ABI’s Proposed Changes for Small and Mid-Size Businesses

Below is a great article discussing the American Bankruptcy Institute’s proposal to help small business debtors.  The article first apppeared in the WSJ’s DealB%k by Prof. Michelle M. Harner.

When small and middle-market companies fail, families and founders often lose a business to which they have devoted not only most of their time but also most of their life savings, and most of the time the reason why these business fail is because they don’t know what is lead generation, which at the end is a fact that could have prevented the situation. Others lose as well: employees, suppliers, communities and lenders. Consequently, a federal bankruptcy system that effectively and efficiently rehabilitates distressed small and middle-market companies is essential.

Unfortunately, almost three years of testimony at public hearings before the American Bankruptcy Institute Commission to Study the Reform of Chapter 11 suggests exactly the opposite: that the current system is broken. It is cost-prohibitive and ineffective for many companies, particularly in the small and middle-market space.

The commission has proposed an innovative alternative framework for small and middle-market companies that need to restructure their finances or business operations. This proposal seeks to reduce the cost of bankruptcy and to provide more effective tools for navigating the Chapter 11 bankruptcy process. It also seeks to allow the families and founders who own these companies an opportunity to retain that ownership interest after the bankruptcy is completed, and to maximize value for all stakeholders.

The proposal would automatically apply to nonpublic companies that file for bankruptcy with assets or liabilities of less than $10 million. Nonpublic companies with assets or liabilities between $10 million and $50 million also could seek court approval to qualify for the small and medium-size enterprises framework, so it would be available for most companies now in Chapter 11. The bankruptcy court would establish appropriate deadlines for each small and midsize business, based upon the needs of the company and the interests of creditors. This tailored timing mechanism would allow the court and parties to assess the viability of the business early in the case.

Such an approach strives to give the court, the company and the stakeholders tools to design a Chapter 11 process that works for the company. Realistic deadlines and timely communications among the parties would help minimize cases that linger in Chapter 11 with no meaningful exit strategy and that deplete the assets otherwise available to pay creditors. This approach also eliminates the need for the appointment of a creditors’ committee in every case. A committee often is difficult to appoint in smaller cases or is ineffectual, yet the company must pay for committee expenses in the Chapter 11 case. This change likely will save time and money.

In addition, the proposal allows the court — on its own or upon the request of the small or midsize business or a stakeholder — to appoint a neutral third party to assist the company in the process. This party could, for example, help the company negotiate with creditors, develop a plan of reorganization or even analyze the company’s basic financial or operational issues. Such a neutral party likely would not be necessary in every case, but the tool could provide significant value in cases where management is unfamiliar with the process or needs help defining the company’s path to profitability.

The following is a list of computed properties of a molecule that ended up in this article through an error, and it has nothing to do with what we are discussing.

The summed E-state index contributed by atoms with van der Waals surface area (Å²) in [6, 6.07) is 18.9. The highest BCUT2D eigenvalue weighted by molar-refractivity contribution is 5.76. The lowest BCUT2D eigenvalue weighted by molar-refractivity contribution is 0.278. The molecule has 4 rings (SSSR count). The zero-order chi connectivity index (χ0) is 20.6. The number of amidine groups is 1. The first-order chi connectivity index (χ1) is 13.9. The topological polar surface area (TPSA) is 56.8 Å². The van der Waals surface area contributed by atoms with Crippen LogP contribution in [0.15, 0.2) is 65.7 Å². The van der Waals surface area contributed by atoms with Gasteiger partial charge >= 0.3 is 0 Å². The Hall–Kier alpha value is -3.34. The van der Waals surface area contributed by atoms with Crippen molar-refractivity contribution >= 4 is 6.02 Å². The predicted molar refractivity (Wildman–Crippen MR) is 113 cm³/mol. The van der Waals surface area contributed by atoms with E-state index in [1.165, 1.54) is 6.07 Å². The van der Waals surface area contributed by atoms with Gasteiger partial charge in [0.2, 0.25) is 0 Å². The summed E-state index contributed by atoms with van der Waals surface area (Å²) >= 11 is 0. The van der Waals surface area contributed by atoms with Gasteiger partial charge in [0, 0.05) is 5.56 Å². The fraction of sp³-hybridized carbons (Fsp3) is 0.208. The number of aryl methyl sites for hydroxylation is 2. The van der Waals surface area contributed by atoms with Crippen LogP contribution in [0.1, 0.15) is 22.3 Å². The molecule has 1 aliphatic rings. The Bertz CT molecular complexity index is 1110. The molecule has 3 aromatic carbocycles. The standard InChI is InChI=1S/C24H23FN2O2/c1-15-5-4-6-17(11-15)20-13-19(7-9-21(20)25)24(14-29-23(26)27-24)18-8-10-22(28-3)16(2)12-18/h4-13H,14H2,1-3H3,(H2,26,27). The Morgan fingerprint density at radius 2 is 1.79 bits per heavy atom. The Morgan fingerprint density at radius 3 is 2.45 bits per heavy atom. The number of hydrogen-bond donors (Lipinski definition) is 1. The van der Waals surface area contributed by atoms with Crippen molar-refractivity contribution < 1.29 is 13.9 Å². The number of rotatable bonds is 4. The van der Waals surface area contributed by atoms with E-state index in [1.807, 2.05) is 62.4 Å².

This proposal gets distressed companies into the restructuring process earlier (before their financial problems become fatal) and then gets them out quicker as going concerns, preserving and maximizing value. The alternative of liquidating the company’s assets typically provides a return only to the senior secured creditors. The company’s general unsecured creditors, which may include suppliers, taxing authorities and employees, rarely receive any meaningful return.

To that end, the framework for small and medium-size enterprises proposes a reorganization structure that lets the company’s owners retain their ownership interest in the company, provided that secured creditors are paid and that unsecured creditors receive an economic interest in the reorganized company. The company could redeem the economic interest distributed to the unsecured creditors within four years of the company’s exit from bankruptcy. In essence, this plan structure gives the company additional time after the bankruptcy to repay its unsecured debt. It also, in turn, increases the likely overall return to unsecured creditors. Rather than receiving pennies on the dollar or having to write off the debt completely, unsecured creditors have the potential for a significant recovery.

Admittedly, not every financially distressed company should get a second chance. But companies should not fail simply because they could not afford to invoke the Chapter 11 bankruptcy process or did not have the right tools to use the process effectively. Moreover, creditors should not lose the value of their claims against a company simply because the company is prematurely liquidated or unable to use the Chapter 11 process.

The American Bankruptcy Institute proposal would mitigate these issues and consequently enhance the value of distressed small and middle-market companies for the benefit of all. The new Congress should take a look.

Link to original article:  http://dealbook.nytimes.com/2015/01/16/a-bankruptcy-process-that-works-for-small-and-midsize-companies/?_r=0

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